Pleurisy, also called pleuritis, inflammation of the pleura, the membranes that line the thoracic cavity and fold in to cover the lungs. Pleurisy may be characterized as dry or wet. In dry pleurisy, little or no abnormal fluid accumulates in the pleural cavity, and the inflamed surfaces of the pleura produce an abnormal sound called a pleural friction rub when they rub against one another during respiration. This rubbing may be felt by the affected person or heard through a stethoscope applied to the surface of the chest.
In wet pleurisy, fluids produced by the inflamed tissues accumulate within the pleural cavity, sometimes in quantities sufficient to compress the underlying lung and cause shortness of breath. Because the pleura is well supplied with nerves, pleurisy can be very painful. Pleurisy is commonly caused by an infection in the underlying lung and, rarely, by diffuse inflammatory conditions such as lupus erythematosus. Treatment of pleurisy includes pain relief, fluid evacuation, and treatment of the underlying disease.
Types of Pleurisy
There are two types of pleurisy: dry and wet pleurisy
- In dry pleurisy, the more common condition, the inflamed pleurae rub directly against each other.
- In wet pleurisy, fluid oozes from the inflamed tissue into the space between the lungs and the chest wall. This fluid may compress the lungs, making breathing difficult.
Both types of pleurisy often occur as complications of respiratory tract infections, such as pneumonia, viral infections, and tuberculosis, and are more likely to develop in persons who are highly susceptible to such infections. They also can be caused by a tumor or an injury.
Some cases are due to certain gastrointestinal tract diseases, particularly of the liver and pancreas, which can inflame the diaphragm (the large muscle separating the chest and abdominal cavities) and the portions of the pleurae that cover the diaphragm.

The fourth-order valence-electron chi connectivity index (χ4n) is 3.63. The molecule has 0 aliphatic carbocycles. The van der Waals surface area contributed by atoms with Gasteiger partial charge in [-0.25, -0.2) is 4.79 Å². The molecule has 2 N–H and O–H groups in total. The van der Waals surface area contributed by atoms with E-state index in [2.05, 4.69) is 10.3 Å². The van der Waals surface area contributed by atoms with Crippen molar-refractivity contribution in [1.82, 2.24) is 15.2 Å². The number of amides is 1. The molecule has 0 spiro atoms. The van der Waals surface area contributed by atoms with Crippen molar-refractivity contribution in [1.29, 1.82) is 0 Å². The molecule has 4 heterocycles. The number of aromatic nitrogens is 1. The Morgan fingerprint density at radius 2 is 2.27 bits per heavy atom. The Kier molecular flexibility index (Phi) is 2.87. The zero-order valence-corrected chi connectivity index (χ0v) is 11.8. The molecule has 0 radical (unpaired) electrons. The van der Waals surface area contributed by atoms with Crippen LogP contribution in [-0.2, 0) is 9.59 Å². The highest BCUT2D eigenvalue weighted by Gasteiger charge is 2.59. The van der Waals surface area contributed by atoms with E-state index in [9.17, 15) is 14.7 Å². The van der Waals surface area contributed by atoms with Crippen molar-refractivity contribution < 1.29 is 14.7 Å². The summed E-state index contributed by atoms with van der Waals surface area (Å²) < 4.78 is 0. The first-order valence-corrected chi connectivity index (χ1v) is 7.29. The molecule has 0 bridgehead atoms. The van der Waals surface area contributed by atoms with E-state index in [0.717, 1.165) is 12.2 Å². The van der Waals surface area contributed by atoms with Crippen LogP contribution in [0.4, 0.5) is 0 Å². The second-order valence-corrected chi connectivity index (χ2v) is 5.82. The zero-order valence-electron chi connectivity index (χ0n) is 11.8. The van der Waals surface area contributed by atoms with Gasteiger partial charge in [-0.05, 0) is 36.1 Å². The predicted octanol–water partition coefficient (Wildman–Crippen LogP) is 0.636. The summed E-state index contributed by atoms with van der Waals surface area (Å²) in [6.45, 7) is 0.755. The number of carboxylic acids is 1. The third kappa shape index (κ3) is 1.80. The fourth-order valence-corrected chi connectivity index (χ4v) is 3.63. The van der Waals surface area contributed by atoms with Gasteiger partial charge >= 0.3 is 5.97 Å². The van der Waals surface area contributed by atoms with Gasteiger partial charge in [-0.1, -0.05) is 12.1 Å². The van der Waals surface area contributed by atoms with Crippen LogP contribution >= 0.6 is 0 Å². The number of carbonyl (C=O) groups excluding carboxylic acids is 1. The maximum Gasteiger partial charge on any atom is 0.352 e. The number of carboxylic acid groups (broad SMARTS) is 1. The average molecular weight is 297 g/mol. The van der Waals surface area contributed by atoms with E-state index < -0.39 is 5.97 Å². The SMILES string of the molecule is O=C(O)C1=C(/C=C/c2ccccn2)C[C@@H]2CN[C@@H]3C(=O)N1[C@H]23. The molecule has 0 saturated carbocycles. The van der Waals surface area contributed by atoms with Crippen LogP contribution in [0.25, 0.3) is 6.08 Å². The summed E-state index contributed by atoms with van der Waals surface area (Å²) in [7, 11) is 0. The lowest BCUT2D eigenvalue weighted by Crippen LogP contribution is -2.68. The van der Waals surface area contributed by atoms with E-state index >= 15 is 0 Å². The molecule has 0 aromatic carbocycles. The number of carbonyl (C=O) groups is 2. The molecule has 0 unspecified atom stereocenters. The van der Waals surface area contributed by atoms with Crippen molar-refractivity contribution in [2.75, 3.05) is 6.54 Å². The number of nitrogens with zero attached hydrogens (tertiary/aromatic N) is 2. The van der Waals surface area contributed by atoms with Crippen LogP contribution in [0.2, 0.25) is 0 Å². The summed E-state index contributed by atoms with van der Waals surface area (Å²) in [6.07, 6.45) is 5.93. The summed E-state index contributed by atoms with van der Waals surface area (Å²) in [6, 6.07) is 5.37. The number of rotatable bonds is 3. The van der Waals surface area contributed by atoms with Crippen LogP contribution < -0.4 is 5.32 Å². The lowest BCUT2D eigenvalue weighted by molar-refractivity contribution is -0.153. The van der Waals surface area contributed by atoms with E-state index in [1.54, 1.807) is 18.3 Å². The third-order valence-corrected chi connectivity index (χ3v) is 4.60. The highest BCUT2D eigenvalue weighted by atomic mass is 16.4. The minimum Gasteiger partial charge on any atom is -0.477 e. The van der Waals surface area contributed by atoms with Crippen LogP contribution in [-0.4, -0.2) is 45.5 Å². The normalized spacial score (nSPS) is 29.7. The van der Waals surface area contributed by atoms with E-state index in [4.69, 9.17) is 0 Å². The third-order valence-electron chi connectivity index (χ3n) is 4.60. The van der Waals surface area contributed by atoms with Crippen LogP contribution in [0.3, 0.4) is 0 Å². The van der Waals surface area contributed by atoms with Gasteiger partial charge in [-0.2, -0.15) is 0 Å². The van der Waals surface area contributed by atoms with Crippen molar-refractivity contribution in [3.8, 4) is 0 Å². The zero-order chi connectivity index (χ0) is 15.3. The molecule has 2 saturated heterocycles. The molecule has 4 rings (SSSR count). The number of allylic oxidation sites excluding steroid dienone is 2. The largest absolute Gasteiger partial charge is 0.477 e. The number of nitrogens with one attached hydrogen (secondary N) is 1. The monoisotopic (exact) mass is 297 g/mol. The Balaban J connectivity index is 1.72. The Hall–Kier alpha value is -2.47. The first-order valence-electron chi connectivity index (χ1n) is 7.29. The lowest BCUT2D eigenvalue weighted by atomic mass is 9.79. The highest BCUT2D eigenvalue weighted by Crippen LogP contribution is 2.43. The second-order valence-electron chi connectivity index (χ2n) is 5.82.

Pleurisy Risk factors
Things that raise your risk are:
- Having a lung disorder
- The systemic lupus erythematosus (SLE)
- Being around asbestos
- A chest injury
- Heart failure
- Inflammatory bowel disease
- Inflammation of the pancreas
- Chronic liver and kidney problems
- Sickle cell disease
- Drug reaction
Pleurisy is often caused by an infection. The infection could be viral (flu). It could be bacterial (pneumonia or tuberculosis). Other causes include:
- Asbestos-related disease (from home or work exposure)
- Certain cancers (lung, lymphoma, and mesothelioma)
- Chest trauma
- A blood clot that travels to the lung
- Rheumatoid arthritis
- Lupus (an autoimmune disorder)
People with pleurisy may experience:
- Pain: sharp stabbing pain in the chest, the chest pain may get worse when you breathe in deeply, cough or sneeze
- Shallow and difficult breathing
- Dry coughing
- Loss of appetite
- Rapid heartbeat
These symptoms could be caused by pleurisy, or they could be caused by another disease; only a doctor can tell. If you have these symptoms, or if you think you have pleurisy, see your doctor right away.
Symptoms of pleurisy
Complications of pleurisy
Health problems that may develop from pleurisy include:
- Breathing difficulty
- Fluid buildup between chest wall and lung
- Complications from the original illness
Diagnosis and test
Your doctor will ask about your symptoms and perform a physical examination.